Social unrest in response to new law inhibiting certain public sectors' right to strike
Le débat sur le droit de grève fait rage au Bénin https://t.co/sxklbaao4V— Africanews Français (@africanewsfr) 4 januari 2018
On 28th December 2017, Benin's Parliament passed a law restricting select public sector workers' right to strike, including those in the health, justice, and defense and security sectors. In addition, Article 20 of the Law on the Statute of the Judiciary - approved on 2nd January - withdraws magistrates' right to strike. The government justified the restrictions, stating that these sectors are considered "sensitive" to the well-functioning of the society. Since the law was adopted, trade unions have organised strikes in the affected sectors. On 4th January 2018, Union nationale des magistrats du Bénin (National Union of Magistrates) announced a five-day strike starting from 8th January. Other trade unions followed suit, and seven trade unions called for a general strike on 17th January to demand that the government revoke the restrictions. Several trade unions in the higher education sector also announced a 72-hour strike from 16th January to 18th January. At the time of writing, negotiations between the government and the unions had been stalled with the parties unable to reach an agreement.
On 9th February 2018, police officers arrested nine student leaders on the campus of the University of Abomey-Calavi in Cotonou. The nine were arrested for protesting against the increase in enrollment fees. After a 72-hour strike from 6th February to 8th February, launched by three student unions, including Bureau national de l’Union National des Scolaires et Etudiants du Bénin (National Office of the National Union of Students of Benin). The Confédération syndicale des travailleurs du Bénin (Trade Union Confederation of Workers in Benin) denounced the arrests of the student leaders and called for their immediate release and for the state to protect citizens’ right to freedom of peaceful assembly. The students were released on 13th February. A new 72-hour student strike was organised from 13th February.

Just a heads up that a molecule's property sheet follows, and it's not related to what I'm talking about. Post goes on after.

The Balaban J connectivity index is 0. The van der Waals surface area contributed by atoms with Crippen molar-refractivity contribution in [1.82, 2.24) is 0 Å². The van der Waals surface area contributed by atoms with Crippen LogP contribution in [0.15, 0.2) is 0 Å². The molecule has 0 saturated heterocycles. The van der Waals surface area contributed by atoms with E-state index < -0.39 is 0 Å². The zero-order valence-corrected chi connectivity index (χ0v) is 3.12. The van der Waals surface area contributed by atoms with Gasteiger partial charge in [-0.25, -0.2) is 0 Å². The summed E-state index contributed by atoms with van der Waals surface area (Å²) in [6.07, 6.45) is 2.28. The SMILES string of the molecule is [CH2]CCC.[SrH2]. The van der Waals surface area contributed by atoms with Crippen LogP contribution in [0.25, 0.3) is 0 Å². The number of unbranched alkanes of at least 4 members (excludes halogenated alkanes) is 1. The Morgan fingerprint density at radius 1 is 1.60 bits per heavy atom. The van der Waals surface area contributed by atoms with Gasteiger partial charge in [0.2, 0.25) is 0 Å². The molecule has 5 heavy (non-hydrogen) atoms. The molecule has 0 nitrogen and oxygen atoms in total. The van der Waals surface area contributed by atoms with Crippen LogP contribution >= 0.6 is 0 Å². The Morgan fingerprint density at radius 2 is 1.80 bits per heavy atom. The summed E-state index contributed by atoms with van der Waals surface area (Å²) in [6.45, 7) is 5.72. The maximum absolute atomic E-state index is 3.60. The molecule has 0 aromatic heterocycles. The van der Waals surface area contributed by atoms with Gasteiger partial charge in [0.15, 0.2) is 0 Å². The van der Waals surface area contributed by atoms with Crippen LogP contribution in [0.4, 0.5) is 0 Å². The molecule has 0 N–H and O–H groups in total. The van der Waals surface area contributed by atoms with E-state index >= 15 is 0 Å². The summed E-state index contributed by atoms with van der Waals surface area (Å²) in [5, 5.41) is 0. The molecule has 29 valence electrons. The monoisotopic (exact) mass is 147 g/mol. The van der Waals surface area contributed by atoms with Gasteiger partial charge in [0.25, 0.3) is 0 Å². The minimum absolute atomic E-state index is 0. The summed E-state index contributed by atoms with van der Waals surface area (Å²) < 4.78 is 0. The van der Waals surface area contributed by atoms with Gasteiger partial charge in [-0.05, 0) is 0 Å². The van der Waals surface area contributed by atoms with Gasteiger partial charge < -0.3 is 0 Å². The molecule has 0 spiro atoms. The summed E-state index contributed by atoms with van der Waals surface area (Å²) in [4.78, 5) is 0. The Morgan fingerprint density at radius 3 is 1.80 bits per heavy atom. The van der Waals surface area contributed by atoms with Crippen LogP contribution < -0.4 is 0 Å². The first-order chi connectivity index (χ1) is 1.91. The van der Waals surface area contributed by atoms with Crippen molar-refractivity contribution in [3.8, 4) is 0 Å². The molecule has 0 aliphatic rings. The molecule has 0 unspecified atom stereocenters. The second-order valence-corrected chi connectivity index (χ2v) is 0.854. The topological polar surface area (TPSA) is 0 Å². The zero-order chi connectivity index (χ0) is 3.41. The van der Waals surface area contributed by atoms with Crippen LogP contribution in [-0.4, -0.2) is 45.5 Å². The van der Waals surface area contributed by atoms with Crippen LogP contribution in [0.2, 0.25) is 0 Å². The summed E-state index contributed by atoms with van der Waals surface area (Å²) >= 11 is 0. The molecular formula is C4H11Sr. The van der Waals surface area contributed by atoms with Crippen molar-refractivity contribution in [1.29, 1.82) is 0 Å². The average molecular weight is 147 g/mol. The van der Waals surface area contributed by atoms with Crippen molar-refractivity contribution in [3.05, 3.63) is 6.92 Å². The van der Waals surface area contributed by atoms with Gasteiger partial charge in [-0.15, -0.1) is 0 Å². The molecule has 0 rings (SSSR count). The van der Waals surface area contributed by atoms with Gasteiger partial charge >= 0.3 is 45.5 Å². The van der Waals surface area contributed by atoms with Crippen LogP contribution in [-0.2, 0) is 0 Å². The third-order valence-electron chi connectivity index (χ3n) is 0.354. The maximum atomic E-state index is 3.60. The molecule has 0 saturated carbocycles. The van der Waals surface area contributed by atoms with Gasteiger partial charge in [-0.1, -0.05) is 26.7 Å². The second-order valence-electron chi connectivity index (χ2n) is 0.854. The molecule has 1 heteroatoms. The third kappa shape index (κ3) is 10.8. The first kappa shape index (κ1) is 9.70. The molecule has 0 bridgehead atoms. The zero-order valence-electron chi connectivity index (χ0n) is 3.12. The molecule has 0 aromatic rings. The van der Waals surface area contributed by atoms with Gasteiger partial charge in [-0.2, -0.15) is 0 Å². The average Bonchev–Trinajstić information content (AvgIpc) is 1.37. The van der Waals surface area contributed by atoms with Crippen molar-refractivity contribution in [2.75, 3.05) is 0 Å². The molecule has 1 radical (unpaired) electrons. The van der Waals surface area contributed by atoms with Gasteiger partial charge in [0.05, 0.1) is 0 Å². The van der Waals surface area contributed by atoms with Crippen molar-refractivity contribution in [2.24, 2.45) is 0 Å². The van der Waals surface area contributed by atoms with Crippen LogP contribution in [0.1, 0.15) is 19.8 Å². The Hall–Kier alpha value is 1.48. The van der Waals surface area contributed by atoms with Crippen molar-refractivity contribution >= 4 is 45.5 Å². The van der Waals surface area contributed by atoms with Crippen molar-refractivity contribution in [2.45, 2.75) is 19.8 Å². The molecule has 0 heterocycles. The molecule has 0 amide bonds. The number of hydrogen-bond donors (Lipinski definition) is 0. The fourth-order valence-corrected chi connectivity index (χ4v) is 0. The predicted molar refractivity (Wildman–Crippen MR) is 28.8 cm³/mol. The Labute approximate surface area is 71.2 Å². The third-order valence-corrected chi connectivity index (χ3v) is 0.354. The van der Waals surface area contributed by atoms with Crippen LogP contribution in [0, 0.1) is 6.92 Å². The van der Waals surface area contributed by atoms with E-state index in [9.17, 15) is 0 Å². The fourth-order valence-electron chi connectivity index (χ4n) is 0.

On 23rd January 2018, Front pour le sursaut patriotique protested in Cotonou to denounce President Patrice Talon's governance and rule over the country. The protesters were blocked by police barricades as they insisted on following their own protest route, instead of the route prescribed by the administrative authorities. Despite some alleged intimidation by security officers, the protesters were able to proceed peacefully.
On 20th February 2018, a strong police presence around la Bourse du Travail in Cotonou prevented a women’s march from taking place. The protest, organised by Comité national des revendeurs, vendeurs et artisans du Bénin (National Committee of Sellers, Vendors and Craftspeople of Benin), gathered between 200 and 300 women to denounce the socio-economic conditions in the country. Although the protest was authorised, the administrative authorities prohibited them from taking their planned route to the Presidency, proposing instead another route to the Ministry of Social Affairs, which the protesters refused to follow. After being surrounded by security forces, the organisers suspended the march, declaring that they would march another day.
Wilfried Codo and Emmanuelle Sodji, two journalists from TV5 Monde, were allegedly attacked and detained on 23rd January 2018 for filming a strike organised by trade unions in the country over government decisions on the right to strike, as detailed in the section under Peaceful Assembly. The Court of First Instance of Cotonou later released the two after a hearing.